We are more concerned with her declaration that those who hold a different view from hers “are not Americans.” Really? Really??

That kind of rhetoric, taken literally, leads to dark places. We might even call it un-American — except that, unfortunately, we have a long history of demonizing our political opponents as, effectively, traitors. The left is just as capable of this as the right — Senate Minority Leader Charles Schumer has called President Trump’s immigration policies “un-American,” the Huffington Post once called the Republican platform “un-American,” actor Casey Affleck has called the entire Trump administration “un-American.” We could go on, but you get the idea. Here’s the thing — all those policy positions may go against what Democrats think America ought to be but they’re not “un-American.” We live in a country that over the years has discriminated against our fellow citizens based on their race, gender, religion, and sexual orientation. It’s rounded up citizens and treated them as dangerous because of their ethnicity. It’s enslaved many others. We may reject those things now — although some people still have trouble with that discrimination part — but the point is there’s a pretty wide swath of things that are very definitely American, even if they’re pretty ugly.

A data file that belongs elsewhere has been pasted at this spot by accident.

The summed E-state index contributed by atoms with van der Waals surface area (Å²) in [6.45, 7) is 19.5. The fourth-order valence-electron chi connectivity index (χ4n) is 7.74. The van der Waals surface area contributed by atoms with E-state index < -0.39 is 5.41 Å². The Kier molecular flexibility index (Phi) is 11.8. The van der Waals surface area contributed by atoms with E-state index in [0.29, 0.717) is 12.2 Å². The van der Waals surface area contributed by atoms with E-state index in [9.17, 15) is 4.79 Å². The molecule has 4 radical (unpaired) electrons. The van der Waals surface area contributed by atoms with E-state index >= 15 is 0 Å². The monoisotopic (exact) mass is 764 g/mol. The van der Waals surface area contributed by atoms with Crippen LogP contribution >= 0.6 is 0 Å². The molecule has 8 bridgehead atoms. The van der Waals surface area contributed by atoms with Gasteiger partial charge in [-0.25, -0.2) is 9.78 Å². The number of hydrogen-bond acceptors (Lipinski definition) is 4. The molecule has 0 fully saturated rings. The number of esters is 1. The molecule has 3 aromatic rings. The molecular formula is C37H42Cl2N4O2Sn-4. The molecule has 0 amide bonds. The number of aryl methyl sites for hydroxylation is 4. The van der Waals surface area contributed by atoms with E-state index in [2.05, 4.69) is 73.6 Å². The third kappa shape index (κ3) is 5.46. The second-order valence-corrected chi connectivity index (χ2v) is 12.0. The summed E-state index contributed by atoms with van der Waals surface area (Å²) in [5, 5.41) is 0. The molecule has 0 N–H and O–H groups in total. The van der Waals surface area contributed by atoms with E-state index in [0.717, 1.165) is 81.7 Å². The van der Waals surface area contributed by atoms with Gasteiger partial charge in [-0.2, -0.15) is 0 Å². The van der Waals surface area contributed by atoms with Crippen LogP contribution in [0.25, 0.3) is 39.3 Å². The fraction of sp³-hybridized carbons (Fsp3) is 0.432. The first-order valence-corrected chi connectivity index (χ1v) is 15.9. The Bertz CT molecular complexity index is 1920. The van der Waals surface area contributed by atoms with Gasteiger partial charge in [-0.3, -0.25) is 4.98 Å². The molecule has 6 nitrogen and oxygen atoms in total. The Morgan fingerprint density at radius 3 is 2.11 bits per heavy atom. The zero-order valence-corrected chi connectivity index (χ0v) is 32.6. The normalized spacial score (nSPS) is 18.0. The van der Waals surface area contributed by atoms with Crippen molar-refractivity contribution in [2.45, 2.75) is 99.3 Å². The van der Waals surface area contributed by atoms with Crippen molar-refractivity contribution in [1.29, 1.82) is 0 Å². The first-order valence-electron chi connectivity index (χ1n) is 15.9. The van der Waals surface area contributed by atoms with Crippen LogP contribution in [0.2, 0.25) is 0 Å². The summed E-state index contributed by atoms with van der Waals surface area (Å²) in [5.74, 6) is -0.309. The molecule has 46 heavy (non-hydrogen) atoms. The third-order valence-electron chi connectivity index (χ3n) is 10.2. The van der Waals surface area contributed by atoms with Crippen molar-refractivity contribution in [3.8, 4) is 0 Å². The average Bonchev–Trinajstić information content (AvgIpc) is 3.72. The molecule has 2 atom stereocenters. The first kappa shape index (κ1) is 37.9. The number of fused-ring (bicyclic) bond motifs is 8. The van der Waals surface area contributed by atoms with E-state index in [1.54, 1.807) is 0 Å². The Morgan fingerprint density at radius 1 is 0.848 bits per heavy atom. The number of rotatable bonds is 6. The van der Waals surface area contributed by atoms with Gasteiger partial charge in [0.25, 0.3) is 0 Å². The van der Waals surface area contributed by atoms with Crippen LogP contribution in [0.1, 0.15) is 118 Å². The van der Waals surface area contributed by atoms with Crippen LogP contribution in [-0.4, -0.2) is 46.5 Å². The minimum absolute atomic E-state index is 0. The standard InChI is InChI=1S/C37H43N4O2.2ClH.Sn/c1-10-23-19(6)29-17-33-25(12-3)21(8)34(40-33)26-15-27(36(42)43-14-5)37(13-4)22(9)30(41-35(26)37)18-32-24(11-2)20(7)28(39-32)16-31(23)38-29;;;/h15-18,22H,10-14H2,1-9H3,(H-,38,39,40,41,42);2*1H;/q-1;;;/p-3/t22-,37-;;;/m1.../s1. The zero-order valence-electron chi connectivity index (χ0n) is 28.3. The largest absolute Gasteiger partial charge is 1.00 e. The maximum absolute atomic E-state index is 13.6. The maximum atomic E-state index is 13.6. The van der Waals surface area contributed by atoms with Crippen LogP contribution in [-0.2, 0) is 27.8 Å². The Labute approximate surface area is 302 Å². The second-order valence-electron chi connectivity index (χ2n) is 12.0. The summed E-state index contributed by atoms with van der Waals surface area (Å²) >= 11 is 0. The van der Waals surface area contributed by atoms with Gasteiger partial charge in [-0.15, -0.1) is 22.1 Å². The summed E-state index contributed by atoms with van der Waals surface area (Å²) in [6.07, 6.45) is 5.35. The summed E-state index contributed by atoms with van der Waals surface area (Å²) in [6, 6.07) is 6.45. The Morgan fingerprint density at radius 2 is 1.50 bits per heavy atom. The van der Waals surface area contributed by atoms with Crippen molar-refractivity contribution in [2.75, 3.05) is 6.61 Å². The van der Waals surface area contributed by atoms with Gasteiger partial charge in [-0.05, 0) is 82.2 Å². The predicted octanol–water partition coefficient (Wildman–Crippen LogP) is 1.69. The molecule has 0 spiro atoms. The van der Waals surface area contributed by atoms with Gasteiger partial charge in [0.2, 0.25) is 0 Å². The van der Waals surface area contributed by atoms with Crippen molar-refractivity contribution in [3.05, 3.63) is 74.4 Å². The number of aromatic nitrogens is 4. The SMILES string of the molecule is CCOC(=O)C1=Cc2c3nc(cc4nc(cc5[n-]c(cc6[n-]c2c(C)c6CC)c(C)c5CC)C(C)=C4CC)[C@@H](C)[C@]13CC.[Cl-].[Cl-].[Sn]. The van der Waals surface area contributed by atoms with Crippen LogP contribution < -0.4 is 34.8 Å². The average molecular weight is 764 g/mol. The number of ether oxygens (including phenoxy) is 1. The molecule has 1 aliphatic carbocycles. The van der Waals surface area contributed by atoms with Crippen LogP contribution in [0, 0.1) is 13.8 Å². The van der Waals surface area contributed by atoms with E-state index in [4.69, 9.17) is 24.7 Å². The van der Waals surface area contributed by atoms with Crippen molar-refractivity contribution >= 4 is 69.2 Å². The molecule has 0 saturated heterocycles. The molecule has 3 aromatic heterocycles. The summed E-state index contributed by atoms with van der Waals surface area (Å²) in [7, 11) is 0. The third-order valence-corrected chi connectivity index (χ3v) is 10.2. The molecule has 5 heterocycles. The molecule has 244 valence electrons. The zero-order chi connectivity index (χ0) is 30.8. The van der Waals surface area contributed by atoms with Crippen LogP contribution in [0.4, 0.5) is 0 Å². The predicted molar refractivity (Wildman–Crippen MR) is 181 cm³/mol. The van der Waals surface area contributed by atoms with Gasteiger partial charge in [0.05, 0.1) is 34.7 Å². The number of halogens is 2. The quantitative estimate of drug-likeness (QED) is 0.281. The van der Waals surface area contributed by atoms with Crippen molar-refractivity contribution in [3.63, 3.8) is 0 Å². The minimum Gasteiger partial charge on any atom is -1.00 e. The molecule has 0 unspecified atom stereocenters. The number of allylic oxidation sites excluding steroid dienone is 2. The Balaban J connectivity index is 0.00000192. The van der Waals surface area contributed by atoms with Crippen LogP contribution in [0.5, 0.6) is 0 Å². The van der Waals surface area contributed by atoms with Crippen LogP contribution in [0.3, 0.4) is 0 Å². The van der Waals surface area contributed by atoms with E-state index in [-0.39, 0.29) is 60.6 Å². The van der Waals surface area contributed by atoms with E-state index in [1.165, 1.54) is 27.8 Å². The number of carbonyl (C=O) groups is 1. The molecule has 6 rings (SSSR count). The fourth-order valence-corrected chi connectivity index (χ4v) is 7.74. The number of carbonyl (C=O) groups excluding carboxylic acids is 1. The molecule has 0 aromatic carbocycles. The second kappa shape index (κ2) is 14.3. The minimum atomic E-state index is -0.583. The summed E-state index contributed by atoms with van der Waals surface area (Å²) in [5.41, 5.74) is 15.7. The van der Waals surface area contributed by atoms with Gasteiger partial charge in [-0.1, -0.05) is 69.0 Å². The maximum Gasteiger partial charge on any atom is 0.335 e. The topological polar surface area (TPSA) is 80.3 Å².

That’s why we should resist calling something “un-American” because the odds are good that somewhere in American history, there’s some kind of historical precedent whether we like it or not. Likewise, we shouldn’t say that those who are espousing a different view “are not Americans.” They are. Should Chase wind up as our next governor — keep in mind that even the Senate Republican leadership has called her “idiotic” — those people she’s saying “are not Americans” would be something else. They’d be her constituents.

We live a big, complicated country. That’s nothing new. It’s always been complicated. To declare that those with different views “are not Americans” is to misunderstand the very nature of America. Some Americans believes those Confederate figures in bronze were heroes. Some Americans believe they were traitors. One side or another might be wrong, but they’re still Americans — and after any election, they’ll still be right here, living and participating in the same society. How do we govern such a diverse society? “We are all in all-out war,” Chase said in Salem. With whom? Her fellow Americans? Apparently so. She urged people to join “militias.” To do what? Shoot people? We’d be better off with politicians who are less polarizing, not more so. To say that those who want to defund the police are wrong is to state a legitimate and ordinary policy position. To say that they “are not Americans” is the language of dictators who cannot tolerate dissent. We’re surprised that other Republican leaders who attended Saturday’s rally, did not disassociate himself from such dangerous rhetoric uttered in their presence. Then again, we thought Chase might disassociate herself from — perhaps even condemn — the Nazi saluters in Richmond on July 4. That hasn’t happened.

But, for better or worse, it’s all very American.

Updated August 21 to reflect who was when Chase made her comments.